used as a loss leader.
Progress has been made on regulation in recent
past and although again I find the arrangements for it somewhat
opaque there seem to be a large number of bodies all involved
in this from the Investigation and Disciplinary Board through
the Ethics Standard Board, the Auditing Practices Board, the Review
Board and the Accountancy Foundation. Whilst all of this has the
appearance of independence all the appointments are made independently
of the accountants. It falls short in one key aspect, namely that
the funding of the Foundation is by the accountantshe who
pays the piper calls the tune. It seems to me a further step should
be considered, that of the Government taking over funding of the
Foundation and responsibility for the appointments of the members
of the Board. This I feel would go someway towards demonstrating
strong independence of regulation.
A further step also in terms of transparency
would be for the JMU, the body which conducts reviews of audit
quality, to publish the individual reports on firms that have
responsibility for auditing public companies. I recommended this
in the case of the C&AG in my report Holding to Account
I can see no valid reason for these reports not being
made public. Again transparency will help in restoring public
I turn now to other issues regarding auditors.
Sir Howard Davis in his speech which I referred to previously
in New York raised three possible steps. First, the mandatory
rotation of auditors perhaps every five years. He uses the example
of the audit committee as a support for this motion. I have to
say that I do not believe that mandatory rotation would be helpful.
In the countries where it has been tried, Brazil and Italy, it
has been abandoned as a failure. The Cadbury committee looked
at it and concluded that it would not work in this country as
have the Irish Government recently. The Audit Commission does
rotate the audit responsibilities after a fashion but it must
be remembered that the Audit Commission is responsible for the
appointment of auditors to local authority and health service
entities which are a largely homogeneous group of entities. It
is a very different thing to be dealing with very disparate businesses
and rotating auditors. However, I do think we should look again
at the issues of audit staff rotation and see if a more frequent
rotation of say five years rather than seven is appropriate. Also
the issue of audit partners joining their clients needs examination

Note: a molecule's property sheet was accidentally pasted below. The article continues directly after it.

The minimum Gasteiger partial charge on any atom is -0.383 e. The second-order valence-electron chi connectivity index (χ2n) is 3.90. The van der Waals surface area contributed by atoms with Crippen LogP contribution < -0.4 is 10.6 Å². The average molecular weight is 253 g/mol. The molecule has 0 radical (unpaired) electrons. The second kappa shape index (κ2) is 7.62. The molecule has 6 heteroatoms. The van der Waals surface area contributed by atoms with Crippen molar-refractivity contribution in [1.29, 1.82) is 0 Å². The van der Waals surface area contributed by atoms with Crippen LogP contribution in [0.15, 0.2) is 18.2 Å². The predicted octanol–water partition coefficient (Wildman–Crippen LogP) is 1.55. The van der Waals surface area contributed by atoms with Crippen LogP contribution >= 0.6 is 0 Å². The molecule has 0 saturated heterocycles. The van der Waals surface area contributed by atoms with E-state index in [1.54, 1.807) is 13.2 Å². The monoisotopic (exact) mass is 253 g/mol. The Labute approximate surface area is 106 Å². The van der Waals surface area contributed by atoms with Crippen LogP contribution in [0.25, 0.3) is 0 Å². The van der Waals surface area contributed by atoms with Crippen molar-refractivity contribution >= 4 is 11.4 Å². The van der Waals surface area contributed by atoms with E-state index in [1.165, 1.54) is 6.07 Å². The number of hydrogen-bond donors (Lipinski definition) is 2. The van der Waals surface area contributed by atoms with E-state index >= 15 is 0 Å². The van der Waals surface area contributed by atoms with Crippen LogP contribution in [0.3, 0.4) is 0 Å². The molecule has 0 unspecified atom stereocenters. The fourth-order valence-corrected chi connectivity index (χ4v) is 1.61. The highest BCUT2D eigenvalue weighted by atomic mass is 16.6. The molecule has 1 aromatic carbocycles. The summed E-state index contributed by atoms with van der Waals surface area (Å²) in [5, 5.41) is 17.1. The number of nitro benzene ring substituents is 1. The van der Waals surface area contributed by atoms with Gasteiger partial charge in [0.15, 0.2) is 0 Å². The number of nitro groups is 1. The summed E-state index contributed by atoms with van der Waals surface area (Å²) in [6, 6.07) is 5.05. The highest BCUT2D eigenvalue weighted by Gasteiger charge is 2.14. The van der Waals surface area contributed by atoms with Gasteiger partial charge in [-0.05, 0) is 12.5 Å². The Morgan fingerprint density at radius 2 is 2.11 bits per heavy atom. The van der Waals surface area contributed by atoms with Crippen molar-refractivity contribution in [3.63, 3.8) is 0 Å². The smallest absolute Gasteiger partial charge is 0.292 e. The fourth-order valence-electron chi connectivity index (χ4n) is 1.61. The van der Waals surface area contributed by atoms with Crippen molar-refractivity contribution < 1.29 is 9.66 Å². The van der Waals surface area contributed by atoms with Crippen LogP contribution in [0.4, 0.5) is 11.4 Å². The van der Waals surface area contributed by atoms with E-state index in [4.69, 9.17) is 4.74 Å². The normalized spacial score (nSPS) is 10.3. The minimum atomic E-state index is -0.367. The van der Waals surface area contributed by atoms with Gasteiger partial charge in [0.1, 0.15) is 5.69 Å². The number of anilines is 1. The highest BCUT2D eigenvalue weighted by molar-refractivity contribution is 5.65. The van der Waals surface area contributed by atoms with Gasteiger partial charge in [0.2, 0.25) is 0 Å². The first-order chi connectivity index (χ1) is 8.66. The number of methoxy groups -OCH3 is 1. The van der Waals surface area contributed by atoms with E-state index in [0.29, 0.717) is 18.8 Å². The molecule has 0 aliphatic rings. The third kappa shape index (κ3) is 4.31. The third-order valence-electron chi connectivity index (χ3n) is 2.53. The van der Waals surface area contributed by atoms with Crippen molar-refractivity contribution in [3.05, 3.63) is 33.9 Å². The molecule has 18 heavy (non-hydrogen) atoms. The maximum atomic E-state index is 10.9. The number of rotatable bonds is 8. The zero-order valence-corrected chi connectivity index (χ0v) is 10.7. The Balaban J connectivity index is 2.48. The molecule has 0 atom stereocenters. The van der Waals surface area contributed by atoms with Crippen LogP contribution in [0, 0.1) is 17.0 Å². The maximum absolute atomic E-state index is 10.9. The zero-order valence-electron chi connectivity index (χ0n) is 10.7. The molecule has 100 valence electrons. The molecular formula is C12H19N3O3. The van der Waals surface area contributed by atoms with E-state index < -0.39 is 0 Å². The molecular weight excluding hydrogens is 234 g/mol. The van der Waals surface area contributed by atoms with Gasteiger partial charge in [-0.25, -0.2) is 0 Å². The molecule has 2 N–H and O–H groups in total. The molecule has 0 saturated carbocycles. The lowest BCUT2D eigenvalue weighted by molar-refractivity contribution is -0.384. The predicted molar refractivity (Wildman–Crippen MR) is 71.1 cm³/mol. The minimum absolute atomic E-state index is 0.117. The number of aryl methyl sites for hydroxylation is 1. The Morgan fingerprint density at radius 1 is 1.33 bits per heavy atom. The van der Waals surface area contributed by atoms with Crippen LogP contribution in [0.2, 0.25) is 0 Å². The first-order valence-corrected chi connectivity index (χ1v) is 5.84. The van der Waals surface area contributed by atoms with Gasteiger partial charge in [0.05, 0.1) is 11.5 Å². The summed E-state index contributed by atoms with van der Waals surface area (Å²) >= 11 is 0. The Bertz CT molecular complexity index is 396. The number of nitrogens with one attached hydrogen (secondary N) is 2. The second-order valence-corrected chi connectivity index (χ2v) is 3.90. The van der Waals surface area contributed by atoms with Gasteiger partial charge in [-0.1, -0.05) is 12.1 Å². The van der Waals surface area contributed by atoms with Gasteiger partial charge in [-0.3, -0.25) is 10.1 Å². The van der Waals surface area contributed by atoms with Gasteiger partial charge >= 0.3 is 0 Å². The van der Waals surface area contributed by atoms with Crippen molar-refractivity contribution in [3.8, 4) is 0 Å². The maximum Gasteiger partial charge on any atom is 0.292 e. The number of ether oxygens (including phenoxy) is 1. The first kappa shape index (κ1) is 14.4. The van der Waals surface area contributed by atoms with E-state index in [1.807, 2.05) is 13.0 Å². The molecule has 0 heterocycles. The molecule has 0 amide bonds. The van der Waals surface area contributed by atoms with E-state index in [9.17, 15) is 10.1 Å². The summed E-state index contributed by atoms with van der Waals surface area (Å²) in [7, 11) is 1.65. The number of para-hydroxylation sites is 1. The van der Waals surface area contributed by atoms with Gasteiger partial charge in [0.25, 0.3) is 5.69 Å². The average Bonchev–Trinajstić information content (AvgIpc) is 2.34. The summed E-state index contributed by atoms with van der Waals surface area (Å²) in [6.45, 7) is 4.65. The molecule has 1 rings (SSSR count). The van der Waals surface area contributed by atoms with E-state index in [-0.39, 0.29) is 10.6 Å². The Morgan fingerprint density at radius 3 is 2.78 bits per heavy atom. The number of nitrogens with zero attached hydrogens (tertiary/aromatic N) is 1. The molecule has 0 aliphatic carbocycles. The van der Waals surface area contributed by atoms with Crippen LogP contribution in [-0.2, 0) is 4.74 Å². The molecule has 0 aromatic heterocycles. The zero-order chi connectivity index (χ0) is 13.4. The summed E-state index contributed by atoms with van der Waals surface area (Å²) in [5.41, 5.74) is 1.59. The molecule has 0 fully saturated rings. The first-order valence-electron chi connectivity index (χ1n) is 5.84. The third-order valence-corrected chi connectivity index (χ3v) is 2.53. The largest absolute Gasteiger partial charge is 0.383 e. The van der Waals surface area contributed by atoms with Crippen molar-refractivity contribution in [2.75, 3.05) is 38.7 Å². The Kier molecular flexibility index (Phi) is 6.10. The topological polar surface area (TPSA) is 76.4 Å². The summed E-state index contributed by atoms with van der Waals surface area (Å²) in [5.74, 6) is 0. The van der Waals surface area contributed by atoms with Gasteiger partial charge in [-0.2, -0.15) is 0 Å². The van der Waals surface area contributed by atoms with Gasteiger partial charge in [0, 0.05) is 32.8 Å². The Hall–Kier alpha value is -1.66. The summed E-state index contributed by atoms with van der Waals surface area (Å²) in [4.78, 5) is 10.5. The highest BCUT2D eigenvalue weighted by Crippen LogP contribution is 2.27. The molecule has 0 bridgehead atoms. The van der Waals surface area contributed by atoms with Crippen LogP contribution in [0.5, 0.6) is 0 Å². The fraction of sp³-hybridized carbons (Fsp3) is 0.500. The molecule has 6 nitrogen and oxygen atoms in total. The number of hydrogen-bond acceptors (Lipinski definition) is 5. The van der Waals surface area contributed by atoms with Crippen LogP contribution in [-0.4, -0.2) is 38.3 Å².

to see if there is a case for a moratorium period of say two years
before such a partner could join a client.
The second possibility he mentions is to require
regular retendering of audit work. But not rule out the possibility
that the current auditor be reappointed. Again I think this would
have a limited benefit. Audit committees, if they are worth their
salt should be looking at the appointment of auditors on a regular
annual basis. I can see nothing that this suggestion would add
The third option mentioned both by the Financial
Times and Sir Howard Davis is limits on the amount of non
audit work. Here again I think this falls rightly into the remit
of the audit committee. The audit committee should be monitoring
all of the activity and relationships between the auditors and
the company. Artificial limits either by percentage or absolute
amounts will not in my judgement help. In many cases the additional
work undertaken by auditors is as a result of competitive tendering,
or in the case of many regulated industries a natural extension
of audit work eg Reports for regulators etc. Competitive tendering
in itself is a sensible test of the water and I don't believe
that artificial limits will help.
Those who like myself sit on audit committees
will be well aware of all fees paid to auditors by shareholder
groups such as the ABI and PIRCS which keeps such audit committees
on their toes.
My Lords, in concluding it is clear that the
accounting profession and business needs to take a very close
look at itself in the light of the Enron Affair. But let us not
forget it was not only the board of directors, management and
the auditors that were involved in this shambles. Investment bankers,
lawyers and other advisors were clearly involved as well. We must
not over-concentrate on one of the villains in the piece. There
is quite a large cast to look at.